Loveless Animals

loveless cane wall seahorse 430x989 - Loveless AnimalsLet us allow Jon Stuart Anderson’s cover piece dictate the theme this week … animals full of color and pattern. Although, unlike Jon’s bull on the cover of the upcoming Summer 2017 issue (due out end of May) is a three-dimensional sculpture, this piece is a wall mosaic by Mary Anne Loveless who just so happens to be gracing our pages as well in the gallery section of that same issue.

Even though this is a two-dimensional approach to using canes to create the shape and flow of an animal’s likeness, the mind-set is probably not dissimilar when the artists sit down to work out where the canes will go. What canes and where would they best serve the image of this animal they want to convey? Mary Anne is using mosaic and pointillism to create the form of the seahorse here while Jon uses a three-dimensional form. Does seem pretty different from that aspect but the patterns are what form the details of these animals in both cases.

I really enjoy picking out the individual canes in both cases. I am enthralled by Mary Anne’s choice of color juxtaposition in this. The aqua next to the reds and the beige and peach being the color the blues fade off to like in the chest area. It’s just beautiful.

Mary Anne really likes seahorses, as you will find upon opening her Flickr page which as of this post, is pretty much all seahorses. But she also likes fish and flowers and faeries!  But mostly she loves, and is very good at, pattern and color which you can see in full evidence on her Flickr pages and her Etsy shop.


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Encouraging Stories

agozonar-encourageOur profiled artist for the Winter 2016 issue is the delightfully enigmatic and poetic Alev Gozonar whose work is far less defined by the material than by the stories she has such an overwhelming desire to tell. She works predominantly in polymer if you are looking at the last few years but she takes many detours and one may even wonder if she’ll be wandering back this way at moments.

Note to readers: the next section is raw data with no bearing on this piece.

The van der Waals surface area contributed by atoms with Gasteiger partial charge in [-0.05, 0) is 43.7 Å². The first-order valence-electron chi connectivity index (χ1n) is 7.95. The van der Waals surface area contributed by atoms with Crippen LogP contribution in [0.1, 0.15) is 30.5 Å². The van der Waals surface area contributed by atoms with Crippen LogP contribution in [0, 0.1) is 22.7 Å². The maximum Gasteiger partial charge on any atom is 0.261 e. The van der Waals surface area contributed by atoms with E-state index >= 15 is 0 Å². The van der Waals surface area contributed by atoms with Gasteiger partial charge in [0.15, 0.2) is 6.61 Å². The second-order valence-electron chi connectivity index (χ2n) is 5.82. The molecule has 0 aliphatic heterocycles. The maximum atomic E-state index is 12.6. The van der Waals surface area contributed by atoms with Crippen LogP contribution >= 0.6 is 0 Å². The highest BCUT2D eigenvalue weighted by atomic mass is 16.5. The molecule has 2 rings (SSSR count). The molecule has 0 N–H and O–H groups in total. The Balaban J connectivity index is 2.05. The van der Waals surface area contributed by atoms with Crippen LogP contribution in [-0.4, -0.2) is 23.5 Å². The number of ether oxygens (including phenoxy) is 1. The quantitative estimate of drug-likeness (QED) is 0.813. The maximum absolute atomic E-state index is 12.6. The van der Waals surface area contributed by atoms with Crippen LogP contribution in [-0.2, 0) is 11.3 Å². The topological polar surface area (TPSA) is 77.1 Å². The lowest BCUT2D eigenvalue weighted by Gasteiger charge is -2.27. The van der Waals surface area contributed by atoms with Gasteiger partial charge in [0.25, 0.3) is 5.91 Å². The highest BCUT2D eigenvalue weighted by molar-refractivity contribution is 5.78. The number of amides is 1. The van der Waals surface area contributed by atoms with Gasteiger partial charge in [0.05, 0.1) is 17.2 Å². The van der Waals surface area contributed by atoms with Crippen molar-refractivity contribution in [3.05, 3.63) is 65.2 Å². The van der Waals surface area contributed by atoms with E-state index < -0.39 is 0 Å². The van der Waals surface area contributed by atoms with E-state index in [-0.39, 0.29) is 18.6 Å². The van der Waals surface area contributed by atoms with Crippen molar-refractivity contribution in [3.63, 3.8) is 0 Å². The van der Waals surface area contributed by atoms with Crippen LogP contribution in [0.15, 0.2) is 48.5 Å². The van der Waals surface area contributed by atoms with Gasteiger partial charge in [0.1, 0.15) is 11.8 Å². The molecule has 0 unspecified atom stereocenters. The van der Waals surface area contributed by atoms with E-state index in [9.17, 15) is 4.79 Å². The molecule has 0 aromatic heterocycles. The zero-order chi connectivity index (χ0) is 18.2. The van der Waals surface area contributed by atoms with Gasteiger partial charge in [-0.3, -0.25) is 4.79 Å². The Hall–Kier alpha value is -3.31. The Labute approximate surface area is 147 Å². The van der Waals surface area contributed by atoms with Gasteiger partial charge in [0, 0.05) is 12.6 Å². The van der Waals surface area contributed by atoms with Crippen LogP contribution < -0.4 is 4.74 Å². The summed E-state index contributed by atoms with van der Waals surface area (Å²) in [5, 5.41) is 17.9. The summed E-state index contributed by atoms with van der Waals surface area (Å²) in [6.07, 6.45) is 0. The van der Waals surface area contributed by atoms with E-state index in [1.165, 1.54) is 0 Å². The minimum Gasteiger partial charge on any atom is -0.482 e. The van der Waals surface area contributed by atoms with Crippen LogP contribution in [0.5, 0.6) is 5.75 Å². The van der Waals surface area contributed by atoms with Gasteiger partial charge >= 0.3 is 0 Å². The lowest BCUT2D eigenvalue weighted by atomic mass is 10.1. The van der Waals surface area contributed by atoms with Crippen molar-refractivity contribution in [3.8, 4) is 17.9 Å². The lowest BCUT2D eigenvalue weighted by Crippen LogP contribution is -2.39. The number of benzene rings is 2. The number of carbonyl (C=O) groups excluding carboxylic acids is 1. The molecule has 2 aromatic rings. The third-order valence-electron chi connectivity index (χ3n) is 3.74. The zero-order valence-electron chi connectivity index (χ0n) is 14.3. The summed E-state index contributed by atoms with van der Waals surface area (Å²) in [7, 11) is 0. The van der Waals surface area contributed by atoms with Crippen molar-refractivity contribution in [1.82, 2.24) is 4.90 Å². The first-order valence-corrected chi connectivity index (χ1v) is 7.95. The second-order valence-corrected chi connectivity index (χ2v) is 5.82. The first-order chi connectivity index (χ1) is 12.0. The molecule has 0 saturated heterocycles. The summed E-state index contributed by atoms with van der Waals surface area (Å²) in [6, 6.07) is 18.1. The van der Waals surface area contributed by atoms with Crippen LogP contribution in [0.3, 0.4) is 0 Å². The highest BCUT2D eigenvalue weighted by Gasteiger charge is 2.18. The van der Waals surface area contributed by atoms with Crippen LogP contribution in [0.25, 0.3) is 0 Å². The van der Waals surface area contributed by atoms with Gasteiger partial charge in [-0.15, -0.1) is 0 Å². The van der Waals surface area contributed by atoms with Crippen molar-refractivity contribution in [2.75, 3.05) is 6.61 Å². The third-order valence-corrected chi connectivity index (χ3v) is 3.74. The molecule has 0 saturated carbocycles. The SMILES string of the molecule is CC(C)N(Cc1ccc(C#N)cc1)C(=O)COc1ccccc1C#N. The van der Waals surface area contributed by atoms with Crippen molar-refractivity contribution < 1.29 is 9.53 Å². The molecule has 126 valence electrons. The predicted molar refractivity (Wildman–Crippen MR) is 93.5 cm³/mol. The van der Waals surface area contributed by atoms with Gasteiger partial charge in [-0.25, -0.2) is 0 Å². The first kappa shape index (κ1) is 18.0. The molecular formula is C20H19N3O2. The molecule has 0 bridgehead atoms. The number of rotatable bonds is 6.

In the article we feature and discuss her pointillistic cane wall pieces but that is only one part of this ever exploring artist. The work you see here is water-color on paper with little wire and polymer people pushing up the painted shapes to reveal the white and words behind the painting. There is an obvious metaphor of revealing the ideas behind the work but the struggle of the little guys also brings to the forefront the idea of just how hard it is to convey one’s meaning. And, if you know Alev’s work, you know there has got to be a story in this — probably something personal or close to her. In any case, the muted color palette is just beautifully harmonious each open shape just begs you to examine it. I find it an irresistibly intriguing piece and did so wish we had room to discuss some of her pieces like this. But that is both the beauty and the shortcoming of a magazine format –you only have so much time to delve into the most interesting subjects.

Think of the articles as an introduction to subjects and ideas that serendipitously fall into your lap and do go investigate the most interesting ones further. If Alev’s stories and inspiration sparks your interest, go take a look at her beautiful website, especially the section on her book which you can read online (the English is next to the Turkish so don’t let the show of foreign words turn you away).